Legions Of Pestilence – Snippet 17

Legions Of Pestilence – Snippet 17

Kamala shuddered. It was all just so–nineteenth century. She had seen photos from the 1800s, taken during epidemics of cholera, with the yellow tape strung across the doors and windows of infected houses.

“How do you handle the bodies?” she asked. “And the houses.”

● Containment.

“For the bodies, they are collected by the death carts. They are collected naked. There must be no clothing, not even a shroud, to tempt the impoverished and greedy to rob the corpse. That only leads to further spread.”

“To man the carts, one must have persons who have already had the plague and survived it. It is not a popular occupation. Often, one must draft people for the duty over their very loud objections. There can be no individual burials. Outside of the town or village, one digs plague pits. The best are twenty feet deep. The width can be expanded to accommodate the number of corpses. The diggers should also be persons who have already sickened with the plague in the past and survived. The carts bring the bodies there and throw them in. Each day’s dead are then covered with ashes and lye.”

● Cleansing.

“The living, also, come out of the plague house nude. The city will provide fresh clothing.”

“And the house itself?”

“Ideally, every plague house would be burned to the ground, and everything in it. That is not practical. There is always too much danger that the fire might spread.”

“We hire crews of people to disinfect the houses and burn the contents. We hire more guards to make sure that they do burn the contents. Again, many are unwilling and drafted into the duty. Sometimes, on occasion, these people move from city to city, where they hear rumors of plague, offering their services.”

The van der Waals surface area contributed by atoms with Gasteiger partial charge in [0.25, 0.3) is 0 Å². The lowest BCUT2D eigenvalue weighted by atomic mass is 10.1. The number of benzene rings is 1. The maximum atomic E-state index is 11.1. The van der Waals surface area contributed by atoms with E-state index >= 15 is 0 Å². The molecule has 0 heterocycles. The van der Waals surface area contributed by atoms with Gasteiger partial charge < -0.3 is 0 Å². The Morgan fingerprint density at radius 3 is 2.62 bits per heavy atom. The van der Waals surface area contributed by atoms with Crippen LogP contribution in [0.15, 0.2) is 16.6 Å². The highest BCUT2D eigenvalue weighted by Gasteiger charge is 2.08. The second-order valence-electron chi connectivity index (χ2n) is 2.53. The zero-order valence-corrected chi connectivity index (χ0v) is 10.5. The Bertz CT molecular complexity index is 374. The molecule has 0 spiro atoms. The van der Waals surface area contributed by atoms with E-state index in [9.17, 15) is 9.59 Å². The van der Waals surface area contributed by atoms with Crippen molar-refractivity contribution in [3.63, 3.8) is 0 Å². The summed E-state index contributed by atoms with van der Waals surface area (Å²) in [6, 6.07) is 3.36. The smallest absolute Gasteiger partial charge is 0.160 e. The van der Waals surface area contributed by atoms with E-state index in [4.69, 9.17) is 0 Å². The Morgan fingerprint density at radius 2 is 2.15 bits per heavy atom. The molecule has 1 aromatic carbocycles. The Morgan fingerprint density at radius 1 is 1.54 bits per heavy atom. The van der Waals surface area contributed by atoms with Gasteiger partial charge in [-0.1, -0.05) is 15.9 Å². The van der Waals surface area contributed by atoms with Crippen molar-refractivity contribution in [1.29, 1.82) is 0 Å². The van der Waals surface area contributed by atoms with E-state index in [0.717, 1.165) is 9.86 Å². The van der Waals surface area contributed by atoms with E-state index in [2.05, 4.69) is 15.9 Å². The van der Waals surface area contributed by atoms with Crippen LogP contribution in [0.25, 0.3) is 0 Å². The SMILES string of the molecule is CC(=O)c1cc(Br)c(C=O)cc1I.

“It’s as hard as hell to keep them from stealing.”

“They are to burn all fabric–clothing, bedding, towels, rugs, curtains and tapestries. We have seen too many cases where plague was brought into a town by a rag-picker’s cart. You have to keep a close eye on paper makers. They are so greedy for old linen, they will be tempted to buy and store even that from plague houses.”

“‘The love of money is the root of all evil,'” Gatterer interjected.

“Then, once the house has been stripped, they clean it, from top to bottom.”

“Using?”

“Vinegar, primarily. It is believed to kill the infection.” Guarinonius paused. “I am not sure whether it does or not. At the very least, it does no harm.”

“It doesn’t, I’m sure,” Kamala said. “I recommend stocking up on DDT and chlorine bleach.”

****

“Good Lord,” she said to Carey Calagna that evening after getting their respective children bedded down. “Give me a glass of wine. I could use a whole bottle.”

“Bad day at Black Rock?”

“‘To recapitulate…’ Who was it that used to say that? At least the down-timers are used to having plague doctors wear protective costumes. Masks, and waxed clothing to fend off fleas. So when we require our personnel to use face masks and gloves, it just makes ordinary people think first that we know what we’re doing, and secondly that we’re giving them the kind of treatment that ordinarily only the wealthiest could possibly afford.”

****

She repeated that thought when they got back to work the next morning.

“The wealthiest or, in Italy, those already confined to a pest house,” Dr. Weinhart answered. “The city councils employ doctors to treat them.”

“The up-time treatment protocols require everyone known to have been exposed to a plague victim to receive a seven-day preventive course of antibiotics.”